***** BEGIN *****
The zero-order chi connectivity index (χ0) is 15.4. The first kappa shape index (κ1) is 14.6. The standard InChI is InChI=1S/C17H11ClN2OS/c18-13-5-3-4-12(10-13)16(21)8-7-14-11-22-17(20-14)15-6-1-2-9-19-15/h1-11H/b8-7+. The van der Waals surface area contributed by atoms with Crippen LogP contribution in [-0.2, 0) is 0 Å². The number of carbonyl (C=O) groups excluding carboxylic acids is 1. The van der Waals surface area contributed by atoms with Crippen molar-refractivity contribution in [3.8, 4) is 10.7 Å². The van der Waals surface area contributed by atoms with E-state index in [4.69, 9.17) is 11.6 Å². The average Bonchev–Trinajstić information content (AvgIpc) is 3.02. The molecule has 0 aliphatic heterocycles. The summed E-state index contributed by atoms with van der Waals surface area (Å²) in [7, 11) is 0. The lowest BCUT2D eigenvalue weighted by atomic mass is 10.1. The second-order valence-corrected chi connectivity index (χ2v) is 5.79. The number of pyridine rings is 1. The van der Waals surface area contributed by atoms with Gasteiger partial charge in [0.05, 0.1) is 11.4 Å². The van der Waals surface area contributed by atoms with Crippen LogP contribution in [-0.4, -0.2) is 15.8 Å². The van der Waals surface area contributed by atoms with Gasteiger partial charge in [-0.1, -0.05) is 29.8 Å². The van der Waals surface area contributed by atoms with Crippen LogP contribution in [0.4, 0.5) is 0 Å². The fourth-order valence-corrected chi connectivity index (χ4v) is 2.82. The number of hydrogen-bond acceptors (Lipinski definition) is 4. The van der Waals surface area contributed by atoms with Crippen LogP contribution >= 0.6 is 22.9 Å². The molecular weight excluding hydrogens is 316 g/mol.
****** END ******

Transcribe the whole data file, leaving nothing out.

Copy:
The zero-order chi connectivity index (χ0) is 15.4. The first kappa shape index (κ1) is 14.6. The standard InChI is InChI=1S/C17H11ClN2OS/c18-13-5-3-4-12(10-13)16(21)8-7-14-11-22-17(20-14)15-6-1-2-9-19-15/h1-11H/b8-7+. The van der Waals surface area contributed by atoms with Crippen LogP contribution in [-0.2, 0) is 0 Å². The number of carbonyl (C=O) groups excluding carboxylic acids is 1. The van der Waals surface area contributed by atoms with Crippen molar-refractivity contribution in [3.8, 4) is 10.7 Å². The van der Waals surface area contributed by atoms with E-state index in [4.69, 9.17) is 11.6 Å². The average Bonchev–Trinajstić information content (AvgIpc) is 3.02. The molecule has 0 aliphatic heterocycles. The summed E-state index contributed by atoms with van der Waals surface area (Å²) in [7, 11) is 0. The lowest BCUT2D eigenvalue weighted by atomic mass is 10.1. The second-order valence-corrected chi connectivity index (χ2v) is 5.79. The number of pyridine rings is 1. The van der Waals surface area contributed by atoms with Gasteiger partial charge in [0.05, 0.1) is 11.4 Å². The van der Waals surface area contributed by atoms with Crippen LogP contribution in [-0.4, -0.2) is 15.8 Å². The van der Waals surface area contributed by atoms with Gasteiger partial charge in [-0.1, -0.05) is 29.8 Å². The van der Waals surface area contributed by atoms with Crippen LogP contribution in [0.4, 0.5) is 0 Å². The fourth-order valence-corrected chi connectivity index (χ4v) is 2.82. The number of hydrogen-bond acceptors (Lipinski definition) is 4. The van der Waals surface area contributed by atoms with Crippen LogP contribution >= 0.6 is 22.9 Å². The molecular weight excluding hydrogens is 316 g/mol.